• Smart-card manufacturers sues to suppress security flaw information

    NXP Semiconductors is suing Radboud University Nijmegen to prevent university researchers from presenting a paper in an October conference on IT security; paper in question details serious security flaws in the company’s RFID chip

  • GAO strongly criticizes DoE over Hanford clean-up

    More than 210 million liters of radioactive and chemical waste are stored in 177 underground tanks at Hanford in Washington State; most are more than fifty years old; GAO says there now “serious questions about the tanks’ long-term viability”

  • Powerful laser blinds Moscow partygoers

    Organizers of a rave party north of Moscow use a powerful laser to beam the partygoers, causing retinal burns and permanent eye damage to many; engineers accuse party organizers of “technical illiteracy”

  • AMEC-led consortium to clean up Sellafield

    Treating and cleaning nuclear waste is part and parcel of nuclear power generation; The U.K. government, a proponent of greater reliance on nuclear power, takes steps to deal with legacy waste problems

  • U.S. intelligence services aware of vast Chinese espionage campaign

    Multifaceted Chinese espionage campaign in the United States and other Western countries aims not only to steal military secrets, but also industrial secrets and intellectual property in order to help Chinese companies better compete in the global economy; Chinese government and state-sponsored industries have relied not only on trained intelligence officers, but also on the Chinese diaspora — using immigrants, students, and people of second- and third-generation Chinese heritage

  • Bioterrorism target for ventilation research

    Designing new HVAC systems for buildings would help tackle major threats to public safety including the release of noxious chemicals and bio-agents into public buildings

  • Alternative fuels for the aviation industry

    Rolls-Royce, British Airways collaborate on developing and testing alternative fuels for aviation; testing is expected to be complete by the end of March 2009, after which the results will be analyzed and reported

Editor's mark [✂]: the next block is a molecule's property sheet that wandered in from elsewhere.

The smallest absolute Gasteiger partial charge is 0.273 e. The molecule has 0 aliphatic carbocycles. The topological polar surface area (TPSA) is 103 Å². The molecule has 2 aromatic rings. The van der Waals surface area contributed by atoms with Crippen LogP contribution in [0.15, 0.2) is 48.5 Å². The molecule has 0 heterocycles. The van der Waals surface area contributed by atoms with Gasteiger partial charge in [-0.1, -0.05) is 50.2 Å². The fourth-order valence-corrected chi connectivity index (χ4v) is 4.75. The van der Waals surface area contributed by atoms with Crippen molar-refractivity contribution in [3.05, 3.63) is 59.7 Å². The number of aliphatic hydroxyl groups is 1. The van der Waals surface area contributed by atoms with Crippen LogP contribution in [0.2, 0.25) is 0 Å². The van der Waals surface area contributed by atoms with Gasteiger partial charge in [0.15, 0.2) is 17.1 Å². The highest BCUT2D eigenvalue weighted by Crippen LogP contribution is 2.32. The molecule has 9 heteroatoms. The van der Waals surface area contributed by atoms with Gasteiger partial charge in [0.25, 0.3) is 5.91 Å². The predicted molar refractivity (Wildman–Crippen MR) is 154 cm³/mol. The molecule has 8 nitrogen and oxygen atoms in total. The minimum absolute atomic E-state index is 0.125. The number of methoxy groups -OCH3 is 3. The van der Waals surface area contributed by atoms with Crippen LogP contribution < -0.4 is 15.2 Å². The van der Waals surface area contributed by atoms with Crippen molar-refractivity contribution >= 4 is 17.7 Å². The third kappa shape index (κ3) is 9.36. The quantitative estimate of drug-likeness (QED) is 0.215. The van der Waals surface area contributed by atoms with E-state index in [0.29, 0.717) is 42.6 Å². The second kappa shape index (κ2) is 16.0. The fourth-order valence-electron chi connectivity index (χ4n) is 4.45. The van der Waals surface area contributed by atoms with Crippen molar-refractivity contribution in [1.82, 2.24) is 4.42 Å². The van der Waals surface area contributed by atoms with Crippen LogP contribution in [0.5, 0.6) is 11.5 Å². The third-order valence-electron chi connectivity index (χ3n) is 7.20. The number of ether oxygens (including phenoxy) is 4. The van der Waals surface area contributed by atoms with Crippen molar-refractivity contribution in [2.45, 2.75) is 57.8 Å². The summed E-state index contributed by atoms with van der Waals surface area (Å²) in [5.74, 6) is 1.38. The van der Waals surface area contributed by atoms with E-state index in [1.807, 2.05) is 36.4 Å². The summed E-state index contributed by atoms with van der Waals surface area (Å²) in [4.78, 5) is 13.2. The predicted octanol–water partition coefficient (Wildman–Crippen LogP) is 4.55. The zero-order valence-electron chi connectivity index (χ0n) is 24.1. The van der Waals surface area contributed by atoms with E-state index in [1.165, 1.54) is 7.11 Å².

• Students compete in future airplane design competition

    Teams from fourteen colleges and universities around the world compete in imagining what the next generation of airliners and cargo planes may look like; Dennis Bushnell, chief scientist at NASA, and one of the judges, said: “The invention, imagination and engineering exhibited in these college proposals was extraordinary, and in parts superior to the concepts prevalent in the current professional literature”

  • German-Japanese collaboration on carbon dioxide recovery

    Mitsubishi, E.ON to test a system which recovers carbon dioxide from flue-gas emissions at a coal-fired power plant in Germany

  • Robot sub recharger

    Autonomous underwater vehicles perform more and more missions for both scientific research and security; charging their batteries, though, has always been a problem; a new patent application offers a solution

  • Acoustic cloak silences nuisance noise

    Spanish researchers prove metamaterials can be designed to produce an acoustic cloak — a cloak that can make objects impervious to sound waves

  • Wireless communication under water

    Acoustic time reversal cleans up underwater sound signals, extending their range and capacity

  • GM, Carnegie Mellon collaborate on autonomous driving

    General Motors and Carnegie Mellon University have collaborated on an autonomous vehicle which was entered in DARPA 2007 Urban Challenge competition; the now commit to expanding their collaboration with the aim of accelerating the emerging field of autonomous driving

  • Unmanned Ground Systems Summit: Early Bird Special

    Unmanned systems perform more and more missions that used to be performed by humans; the Pentagon plans to spend about $4 billion on robots by 2010; IDGA holds ground robots summit in D.C. this August

  • Shipment of restricted technology to India brings 35-month sentence

    A South Carolina businessmen is sentenced the three years in prison for smuggling restricted technology to India; technology used in India’s space and ballistic-missile programs